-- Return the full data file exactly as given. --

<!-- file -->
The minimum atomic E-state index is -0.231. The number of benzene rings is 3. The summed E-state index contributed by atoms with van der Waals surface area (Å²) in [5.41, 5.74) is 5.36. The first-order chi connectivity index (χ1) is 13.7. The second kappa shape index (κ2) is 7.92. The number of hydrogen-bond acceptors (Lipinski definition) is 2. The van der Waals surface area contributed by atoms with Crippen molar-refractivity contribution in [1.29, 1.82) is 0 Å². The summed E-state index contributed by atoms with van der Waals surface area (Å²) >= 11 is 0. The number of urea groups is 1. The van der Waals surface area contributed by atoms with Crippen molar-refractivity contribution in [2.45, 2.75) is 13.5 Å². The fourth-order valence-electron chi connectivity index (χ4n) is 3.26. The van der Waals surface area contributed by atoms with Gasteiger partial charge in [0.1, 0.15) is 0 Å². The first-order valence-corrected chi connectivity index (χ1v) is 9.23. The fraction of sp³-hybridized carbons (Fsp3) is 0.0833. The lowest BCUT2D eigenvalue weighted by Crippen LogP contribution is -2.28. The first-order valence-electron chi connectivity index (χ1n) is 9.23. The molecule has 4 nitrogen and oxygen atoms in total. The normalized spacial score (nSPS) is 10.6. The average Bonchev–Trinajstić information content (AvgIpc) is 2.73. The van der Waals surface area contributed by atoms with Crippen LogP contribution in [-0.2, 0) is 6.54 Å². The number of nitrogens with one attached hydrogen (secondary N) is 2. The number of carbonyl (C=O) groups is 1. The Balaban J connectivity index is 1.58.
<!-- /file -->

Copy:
The minimum atomic E-state index is -0.231. The number of benzene rings is 3. The summed E-state index contributed by atoms with van der Waals surface area (Å²) in [5.41, 5.74) is 5.36. The first-order chi connectivity index (χ1) is 13.7. The second kappa shape index (κ2) is 7.92. The number of hydrogen-bond acceptors (Lipinski definition) is 2. The van der Waals surface area contributed by atoms with Crippen molar-refractivity contribution in [1.29, 1.82) is 0 Å². The summed E-state index contributed by atoms with van der Waals surface area (Å²) >= 11 is 0. The number of urea groups is 1. The van der Waals surface area contributed by atoms with Crippen molar-refractivity contribution in [2.45, 2.75) is 13.5 Å². The fourth-order valence-electron chi connectivity index (χ4n) is 3.26. The van der Waals surface area contributed by atoms with Gasteiger partial charge in [0.1, 0.15) is 0 Å². The first-order valence-corrected chi connectivity index (χ1v) is 9.23. The fraction of sp³-hybridized carbons (Fsp3) is 0.0833. The lowest BCUT2D eigenvalue weighted by Crippen LogP contribution is -2.28. The first-order valence-electron chi connectivity index (χ1n) is 9.23. The molecule has 4 nitrogen and oxygen atoms in total. The normalized spacial score (nSPS) is 10.6. The average Bonchev–Trinajstić information content (AvgIpc) is 2.73. The van der Waals surface area contributed by atoms with Crippen LogP contribution in [-0.2, 0) is 6.54 Å². The number of nitrogens with one attached hydrogen (secondary N) is 2. The number of carbonyl (C=O) groups is 1. The Balaban J connectivity index is 1.58.